The Parlour in Canary WharfCultureFood & DrinksRestaurant & bar reviews
It seems apt to first describe The Parlour, situated in Canada Square Park, as a bar with a restaurant appendage. Canary Wharf is inundated with establishments that tread the familiar path of serving ubiquitous and serviceable food in a gussied up atmosphere – think burger and chips served on a wooden platter, or as The Parlour sees fit, burgers brought to the table on giant, red plastic trays.
The menu is vast and explores nigh on every cuisine you could possibly imagine, but only in terms of quantity and to the place’s detriment. It’s eminently possible to cook a British classic like Sausages and Mash in the same kitchen as a wok that’s preparing a Pad Thai Stir Fry, but doing it with any degree of success is an entirely different matter.
Two delicious cocktails arrived before we ordered from the “Small Plates” section. Prosciutto, Fig and Truffle Honey Crostinis were fine, the figs with a jam-like texture and the prosciutto doing well under the sweet scent of honey. An authoritative hum of garlic had been rubbed on the bread, though beyond that, the dish was nothing more than an exercise in good shopping and straightforward thinking. More inventive – at least upon reading – was a Skillet of Prawns with Chilli, Garlic and Lime and Flatbreads. The prawns were plump and well-cooked but the advertised holy trinity of flavour had failed to survive the journey from kitchen to plate. Instead, the prawns struggled amid a puddle of largely tasteless and cloying, greasy oil.
Having skipped the offerings in the “Woods, Pastures & Gardens” section of the menu (implicitly focused on healthy salads, punctuated by calorie counts at the end of each dish description), the Roast Lamb Rump with Pumpkin Mash seemed a dependable choice, ordered from the “Large Plates” segment and served on a zeitgeist wooden board. The rump of lamb was small and perhaps as a consequence overcooked, with the accompanying pumpkin mash served in a twee copper pot. Fortunately, the mash itself was delicious: buttery, autumnal root vegetables were topped with freshly ground black pepper, a welcome if slightly delayed introduction of flavour to the meal.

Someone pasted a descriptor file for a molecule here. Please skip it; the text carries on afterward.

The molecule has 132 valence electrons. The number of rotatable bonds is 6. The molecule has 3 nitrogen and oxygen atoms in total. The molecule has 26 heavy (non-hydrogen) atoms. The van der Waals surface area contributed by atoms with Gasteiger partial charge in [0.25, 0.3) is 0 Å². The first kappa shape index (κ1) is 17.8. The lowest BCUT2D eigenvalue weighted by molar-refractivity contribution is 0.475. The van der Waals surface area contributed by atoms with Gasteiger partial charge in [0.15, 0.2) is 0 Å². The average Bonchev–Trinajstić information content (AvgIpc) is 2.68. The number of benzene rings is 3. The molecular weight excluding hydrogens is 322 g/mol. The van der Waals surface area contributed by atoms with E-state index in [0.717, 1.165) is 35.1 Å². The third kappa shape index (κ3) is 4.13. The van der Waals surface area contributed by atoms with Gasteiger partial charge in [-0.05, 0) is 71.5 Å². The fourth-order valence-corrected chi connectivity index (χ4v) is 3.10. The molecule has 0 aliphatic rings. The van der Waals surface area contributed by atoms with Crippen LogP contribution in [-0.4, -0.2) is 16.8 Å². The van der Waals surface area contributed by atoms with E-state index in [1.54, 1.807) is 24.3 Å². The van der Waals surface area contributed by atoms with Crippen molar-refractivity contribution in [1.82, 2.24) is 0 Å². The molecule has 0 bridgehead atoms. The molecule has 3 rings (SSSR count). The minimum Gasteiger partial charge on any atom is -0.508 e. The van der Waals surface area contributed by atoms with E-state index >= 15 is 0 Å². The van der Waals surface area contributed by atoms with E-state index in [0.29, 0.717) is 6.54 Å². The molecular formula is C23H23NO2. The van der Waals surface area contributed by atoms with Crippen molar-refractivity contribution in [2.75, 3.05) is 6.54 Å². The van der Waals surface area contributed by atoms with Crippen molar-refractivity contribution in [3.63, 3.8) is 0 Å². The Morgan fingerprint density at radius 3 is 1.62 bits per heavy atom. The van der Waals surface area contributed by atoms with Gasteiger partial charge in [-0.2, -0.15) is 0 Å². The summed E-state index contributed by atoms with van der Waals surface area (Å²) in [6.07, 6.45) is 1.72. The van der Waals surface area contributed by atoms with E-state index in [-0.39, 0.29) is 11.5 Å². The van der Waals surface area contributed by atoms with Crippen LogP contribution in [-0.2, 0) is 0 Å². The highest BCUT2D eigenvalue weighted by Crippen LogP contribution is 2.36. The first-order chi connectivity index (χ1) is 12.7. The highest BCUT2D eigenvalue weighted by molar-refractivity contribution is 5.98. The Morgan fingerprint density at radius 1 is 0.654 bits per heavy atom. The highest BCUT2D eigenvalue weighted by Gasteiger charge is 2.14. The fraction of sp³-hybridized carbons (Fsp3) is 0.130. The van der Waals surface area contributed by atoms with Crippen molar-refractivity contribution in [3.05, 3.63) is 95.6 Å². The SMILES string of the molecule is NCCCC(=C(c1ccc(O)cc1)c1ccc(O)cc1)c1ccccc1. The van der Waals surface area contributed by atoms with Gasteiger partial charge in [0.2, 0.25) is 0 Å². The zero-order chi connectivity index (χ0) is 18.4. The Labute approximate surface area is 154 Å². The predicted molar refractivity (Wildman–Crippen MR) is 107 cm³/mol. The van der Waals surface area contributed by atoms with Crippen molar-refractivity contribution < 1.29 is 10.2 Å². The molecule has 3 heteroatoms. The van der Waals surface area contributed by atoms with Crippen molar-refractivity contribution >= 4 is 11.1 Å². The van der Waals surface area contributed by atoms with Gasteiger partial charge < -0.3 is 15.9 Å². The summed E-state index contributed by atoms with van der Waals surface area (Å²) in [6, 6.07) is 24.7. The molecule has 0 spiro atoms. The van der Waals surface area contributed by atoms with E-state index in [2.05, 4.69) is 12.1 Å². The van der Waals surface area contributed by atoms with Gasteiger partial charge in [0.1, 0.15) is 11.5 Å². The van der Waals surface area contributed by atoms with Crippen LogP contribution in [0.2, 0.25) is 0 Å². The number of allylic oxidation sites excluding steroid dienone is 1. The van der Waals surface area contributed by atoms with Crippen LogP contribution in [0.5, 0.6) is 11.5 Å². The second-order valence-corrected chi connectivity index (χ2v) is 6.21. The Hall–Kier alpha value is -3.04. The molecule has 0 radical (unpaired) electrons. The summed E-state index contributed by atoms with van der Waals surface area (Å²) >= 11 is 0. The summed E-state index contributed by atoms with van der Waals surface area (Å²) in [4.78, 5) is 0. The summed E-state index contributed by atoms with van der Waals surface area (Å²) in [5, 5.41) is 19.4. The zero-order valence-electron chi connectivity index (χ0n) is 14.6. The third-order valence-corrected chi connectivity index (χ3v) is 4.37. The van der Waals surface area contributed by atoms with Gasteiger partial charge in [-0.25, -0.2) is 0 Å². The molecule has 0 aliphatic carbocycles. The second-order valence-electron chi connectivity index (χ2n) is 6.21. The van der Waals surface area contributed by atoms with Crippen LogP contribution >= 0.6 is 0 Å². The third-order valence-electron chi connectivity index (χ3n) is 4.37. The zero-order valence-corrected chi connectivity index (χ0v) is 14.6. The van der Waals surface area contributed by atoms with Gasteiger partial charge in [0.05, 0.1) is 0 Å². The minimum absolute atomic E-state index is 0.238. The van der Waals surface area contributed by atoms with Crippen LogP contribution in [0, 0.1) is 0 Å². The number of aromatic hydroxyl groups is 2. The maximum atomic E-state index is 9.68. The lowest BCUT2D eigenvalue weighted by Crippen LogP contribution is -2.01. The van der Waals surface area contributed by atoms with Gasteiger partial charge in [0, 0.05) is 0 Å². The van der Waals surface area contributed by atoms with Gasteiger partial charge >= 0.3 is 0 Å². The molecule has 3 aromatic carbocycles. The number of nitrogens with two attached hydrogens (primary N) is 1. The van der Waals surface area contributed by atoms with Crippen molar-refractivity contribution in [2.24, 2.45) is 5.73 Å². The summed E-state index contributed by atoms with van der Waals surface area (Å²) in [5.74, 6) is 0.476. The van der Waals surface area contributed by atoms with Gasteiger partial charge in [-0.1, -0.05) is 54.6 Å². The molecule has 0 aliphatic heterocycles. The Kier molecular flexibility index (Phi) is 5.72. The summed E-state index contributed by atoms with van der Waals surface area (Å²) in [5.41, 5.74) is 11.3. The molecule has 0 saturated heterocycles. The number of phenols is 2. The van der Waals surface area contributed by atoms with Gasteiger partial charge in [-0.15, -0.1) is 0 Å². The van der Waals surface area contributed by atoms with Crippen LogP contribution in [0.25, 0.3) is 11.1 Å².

Elsewhere, a Teriyaki Salmon Burger with Cucumber Relish, served on the aforementioned tray, was yet again lacking in the promised tastes. Instead of experiencing the delightful collision of these classic flavours, the salmon laboriously dried in the mouth with a near imperceptible whiff of Japan failing to complement it. Alongside the fish were some undercooked chips, though at least their addition made the school dinner shtick more convincing.
The less said about a small wire basket of courgette fries the better (a questionable concept, an unpalatable reality that confirmed the courgettes’ flowers to be the only part worth frying).
Cocktails and service were both good and for that reason, The Parlour is certainly somewhere worth visiting for afterwork drinks or if you’re parched and in the area. Best not to go on an empty stomach though, unless you’re only looking for something to soak up the highly agreeable alcohol.
Photos: Krish Nagari
The Parlour: 38/60
To book a table at The Parlour, The Park Pavilion, 40 Canada Square Park, London E14 5FW, call 0845 468 0100 or visit here.